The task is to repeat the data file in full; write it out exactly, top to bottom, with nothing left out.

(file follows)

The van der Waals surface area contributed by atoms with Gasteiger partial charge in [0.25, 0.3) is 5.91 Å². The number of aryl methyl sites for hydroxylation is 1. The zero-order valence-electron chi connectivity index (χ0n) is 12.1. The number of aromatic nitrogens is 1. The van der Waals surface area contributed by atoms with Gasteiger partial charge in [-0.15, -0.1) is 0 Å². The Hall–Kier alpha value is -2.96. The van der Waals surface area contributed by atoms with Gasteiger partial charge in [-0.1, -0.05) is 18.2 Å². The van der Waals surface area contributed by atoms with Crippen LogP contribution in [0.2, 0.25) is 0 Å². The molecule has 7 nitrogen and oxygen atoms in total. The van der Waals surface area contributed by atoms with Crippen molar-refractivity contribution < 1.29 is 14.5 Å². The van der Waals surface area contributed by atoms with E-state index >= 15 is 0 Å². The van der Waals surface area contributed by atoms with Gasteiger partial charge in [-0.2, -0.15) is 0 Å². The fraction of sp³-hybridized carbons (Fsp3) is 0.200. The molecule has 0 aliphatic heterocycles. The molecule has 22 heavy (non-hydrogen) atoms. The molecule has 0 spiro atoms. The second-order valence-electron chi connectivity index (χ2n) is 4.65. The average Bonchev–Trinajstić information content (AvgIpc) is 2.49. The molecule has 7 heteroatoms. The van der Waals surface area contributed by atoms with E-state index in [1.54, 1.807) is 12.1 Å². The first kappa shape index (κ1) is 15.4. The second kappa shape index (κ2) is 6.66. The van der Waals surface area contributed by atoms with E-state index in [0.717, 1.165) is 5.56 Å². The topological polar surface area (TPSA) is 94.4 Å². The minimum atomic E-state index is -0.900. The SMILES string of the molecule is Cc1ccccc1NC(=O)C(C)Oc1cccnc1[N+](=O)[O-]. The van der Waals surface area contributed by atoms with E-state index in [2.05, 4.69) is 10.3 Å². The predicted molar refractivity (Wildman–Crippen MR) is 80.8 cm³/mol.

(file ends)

The van der Waals surface area contributed by atoms with Gasteiger partial charge in [0.25, 0.3) is 5.91 Å². The number of aryl methyl sites for hydroxylation is 1. The zero-order valence-electron chi connectivity index (χ0n) is 12.1. The number of aromatic nitrogens is 1. The van der Waals surface area contributed by atoms with Gasteiger partial charge in [-0.15, -0.1) is 0 Å². The Hall–Kier alpha value is -2.96. The van der Waals surface area contributed by atoms with Gasteiger partial charge in [-0.1, -0.05) is 18.2 Å². The van der Waals surface area contributed by atoms with Crippen LogP contribution in [0.2, 0.25) is 0 Å². The molecule has 7 nitrogen and oxygen atoms in total. The van der Waals surface area contributed by atoms with Crippen molar-refractivity contribution < 1.29 is 14.5 Å². The van der Waals surface area contributed by atoms with E-state index >= 15 is 0 Å². The van der Waals surface area contributed by atoms with Gasteiger partial charge in [-0.2, -0.15) is 0 Å². The fraction of sp³-hybridized carbons (Fsp3) is 0.200. The molecule has 0 aliphatic heterocycles. The molecule has 22 heavy (non-hydrogen) atoms. The molecule has 0 spiro atoms. The second-order valence-electron chi connectivity index (χ2n) is 4.65. The average Bonchev–Trinajstić information content (AvgIpc) is 2.49. The molecule has 7 heteroatoms. The van der Waals surface area contributed by atoms with E-state index in [1.54, 1.807) is 12.1 Å². The first kappa shape index (κ1) is 15.4. The second kappa shape index (κ2) is 6.66. The van der Waals surface area contributed by atoms with E-state index in [0.717, 1.165) is 5.56 Å². The topological polar surface area (TPSA) is 94.4 Å². The minimum atomic E-state index is -0.900. The SMILES string of the molecule is Cc1ccccc1NC(=O)C(C)Oc1cccnc1[N+](=O)[O-]. The van der Waals surface area contributed by atoms with E-state index in [2.05, 4.69) is 10.3 Å². The predicted molar refractivity (Wildman–Crippen MR) is 80.8 cm³/mol.